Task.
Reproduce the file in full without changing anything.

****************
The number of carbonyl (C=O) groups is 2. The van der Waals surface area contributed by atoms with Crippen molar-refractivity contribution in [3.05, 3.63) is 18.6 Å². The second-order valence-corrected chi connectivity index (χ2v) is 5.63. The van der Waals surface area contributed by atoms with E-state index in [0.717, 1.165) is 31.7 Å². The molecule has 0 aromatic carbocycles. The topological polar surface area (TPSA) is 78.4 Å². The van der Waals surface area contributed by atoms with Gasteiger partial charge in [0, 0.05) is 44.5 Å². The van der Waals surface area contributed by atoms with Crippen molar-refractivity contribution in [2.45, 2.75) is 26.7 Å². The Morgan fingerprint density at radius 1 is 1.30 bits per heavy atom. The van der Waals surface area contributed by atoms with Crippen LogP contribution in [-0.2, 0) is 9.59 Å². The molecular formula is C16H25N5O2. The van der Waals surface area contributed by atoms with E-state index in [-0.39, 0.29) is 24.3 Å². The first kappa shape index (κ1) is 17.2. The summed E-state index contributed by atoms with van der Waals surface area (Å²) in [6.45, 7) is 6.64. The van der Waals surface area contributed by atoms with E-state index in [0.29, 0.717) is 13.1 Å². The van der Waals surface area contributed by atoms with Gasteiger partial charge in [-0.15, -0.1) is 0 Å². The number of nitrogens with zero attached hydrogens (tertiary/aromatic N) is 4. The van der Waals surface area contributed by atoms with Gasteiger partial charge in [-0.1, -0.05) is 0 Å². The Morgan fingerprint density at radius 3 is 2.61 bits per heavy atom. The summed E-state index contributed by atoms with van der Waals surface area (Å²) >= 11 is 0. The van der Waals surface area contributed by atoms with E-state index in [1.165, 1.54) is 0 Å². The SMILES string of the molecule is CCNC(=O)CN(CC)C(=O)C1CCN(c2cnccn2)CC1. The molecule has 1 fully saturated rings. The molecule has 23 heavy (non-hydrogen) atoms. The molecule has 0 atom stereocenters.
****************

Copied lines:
The number of carbonyl (C=O) groups is 2. The van der Waals surface area contributed by atoms with Crippen molar-refractivity contribution in [3.05, 3.63) is 18.6 Å². The second-order valence-corrected chi connectivity index (χ2v) is 5.63. The van der Waals surface area contributed by atoms with E-state index in [0.717, 1.165) is 31.7 Å². The molecule has 0 aromatic carbocycles. The topological polar surface area (TPSA) is 78.4 Å². The van der Waals surface area contributed by atoms with Gasteiger partial charge in [0, 0.05) is 44.5 Å². The van der Waals surface area contributed by atoms with Crippen molar-refractivity contribution in [2.45, 2.75) is 26.7 Å². The Morgan fingerprint density at radius 1 is 1.30 bits per heavy atom. The van der Waals surface area contributed by atoms with Crippen LogP contribution in [-0.2, 0) is 9.59 Å². The molecular formula is C16H25N5O2. The van der Waals surface area contributed by atoms with E-state index in [-0.39, 0.29) is 24.3 Å². The first kappa shape index (κ1) is 17.2. The summed E-state index contributed by atoms with van der Waals surface area (Å²) in [6.45, 7) is 6.64. The van der Waals surface area contributed by atoms with E-state index in [0.29, 0.717) is 13.1 Å². The van der Waals surface area contributed by atoms with Gasteiger partial charge in [-0.15, -0.1) is 0 Å². The number of nitrogens with zero attached hydrogens (tertiary/aromatic N) is 4. The van der Waals surface area contributed by atoms with Gasteiger partial charge in [-0.1, -0.05) is 0 Å². The Morgan fingerprint density at radius 3 is 2.61 bits per heavy atom. The summed E-state index contributed by atoms with van der Waals surface area (Å²) >= 11 is 0. The van der Waals surface area contributed by atoms with E-state index in [1.165, 1.54) is 0 Å². The SMILES string of the molecule is CCNC(=O)CN(CC)C(=O)C1CCN(c2cnccn2)CC1. The molecule has 1 fully saturated rings. The molecule has 23 heavy (non-hydrogen) atoms. The molecule has 0 atom stereocenters.